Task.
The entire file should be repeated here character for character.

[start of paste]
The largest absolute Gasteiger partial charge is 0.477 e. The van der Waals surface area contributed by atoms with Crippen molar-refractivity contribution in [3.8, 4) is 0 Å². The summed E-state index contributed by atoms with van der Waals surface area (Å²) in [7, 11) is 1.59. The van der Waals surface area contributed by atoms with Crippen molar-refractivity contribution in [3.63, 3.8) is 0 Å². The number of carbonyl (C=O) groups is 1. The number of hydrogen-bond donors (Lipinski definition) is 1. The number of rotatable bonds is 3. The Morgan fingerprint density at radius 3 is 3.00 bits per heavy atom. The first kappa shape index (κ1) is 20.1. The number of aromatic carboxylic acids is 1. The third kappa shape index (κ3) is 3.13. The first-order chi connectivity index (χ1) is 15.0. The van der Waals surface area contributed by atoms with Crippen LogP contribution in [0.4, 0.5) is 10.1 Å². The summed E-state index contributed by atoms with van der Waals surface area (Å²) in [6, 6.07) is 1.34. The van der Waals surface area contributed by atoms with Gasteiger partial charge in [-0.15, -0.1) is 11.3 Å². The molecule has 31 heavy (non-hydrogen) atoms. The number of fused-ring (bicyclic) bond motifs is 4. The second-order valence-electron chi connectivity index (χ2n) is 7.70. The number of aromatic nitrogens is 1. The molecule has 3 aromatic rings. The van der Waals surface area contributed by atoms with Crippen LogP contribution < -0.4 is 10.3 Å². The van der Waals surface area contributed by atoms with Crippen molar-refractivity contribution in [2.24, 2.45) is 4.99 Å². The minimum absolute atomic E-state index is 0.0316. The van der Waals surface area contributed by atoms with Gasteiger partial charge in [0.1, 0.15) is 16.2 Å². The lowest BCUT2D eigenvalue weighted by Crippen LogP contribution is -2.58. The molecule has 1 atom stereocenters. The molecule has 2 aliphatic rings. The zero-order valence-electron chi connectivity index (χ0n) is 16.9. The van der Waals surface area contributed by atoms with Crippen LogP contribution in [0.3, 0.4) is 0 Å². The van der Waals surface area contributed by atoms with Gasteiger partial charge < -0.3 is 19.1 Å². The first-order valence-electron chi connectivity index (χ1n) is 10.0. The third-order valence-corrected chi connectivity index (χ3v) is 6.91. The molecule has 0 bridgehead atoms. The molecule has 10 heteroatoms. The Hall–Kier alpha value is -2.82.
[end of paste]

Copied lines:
The largest absolute Gasteiger partial charge is 0.477 e. The van der Waals surface area contributed by atoms with Crippen molar-refractivity contribution in [3.8, 4) is 0 Å². The summed E-state index contributed by atoms with van der Waals surface area (Å²) in [7, 11) is 1.59. The van der Waals surface area contributed by atoms with Crippen molar-refractivity contribution in [3.63, 3.8) is 0 Å². The number of carbonyl (C=O) groups is 1. The number of hydrogen-bond donors (Lipinski definition) is 1. The number of rotatable bonds is 3. The Morgan fingerprint density at radius 3 is 3.00 bits per heavy atom. The first kappa shape index (κ1) is 20.1. The number of aromatic carboxylic acids is 1. The third kappa shape index (κ3) is 3.13. The first-order chi connectivity index (χ1) is 15.0. The van der Waals surface area contributed by atoms with Crippen LogP contribution in [0.4, 0.5) is 10.1 Å². The summed E-state index contributed by atoms with van der Waals surface area (Å²) in [6, 6.07) is 1.34. The van der Waals surface area contributed by atoms with Gasteiger partial charge in [-0.15, -0.1) is 11.3 Å². The molecule has 31 heavy (non-hydrogen) atoms. The number of fused-ring (bicyclic) bond motifs is 4. The second-order valence-electron chi connectivity index (χ2n) is 7.70. The number of aromatic nitrogens is 1. The molecule has 3 aromatic rings. The van der Waals surface area contributed by atoms with Crippen LogP contribution < -0.4 is 10.3 Å². The van der Waals surface area contributed by atoms with Crippen molar-refractivity contribution in [2.24, 2.45) is 4.99 Å². The minimum absolute atomic E-state index is 0.0316. The van der Waals surface area contributed by atoms with Gasteiger partial charge in [0.1, 0.15) is 16.2 Å². The lowest BCUT2D eigenvalue weighted by Crippen LogP contribution is -2.58. The molecule has 1 atom stereocenters. The molecule has 2 aliphatic rings. The zero-order valence-electron chi connectivity index (χ0n) is 16.9. The van der Waals surface area contributed by atoms with Crippen LogP contribution in [0.3, 0.4) is 0 Å². The van der Waals surface area contributed by atoms with Gasteiger partial charge < -0.3 is 19.1 Å². The first-order valence-electron chi connectivity index (χ1n) is 10.0. The third-order valence-corrected chi connectivity index (χ3v) is 6.91. The molecule has 0 bridgehead atoms. The molecule has 10 heteroatoms. The Hall–Kier alpha value is -2.82.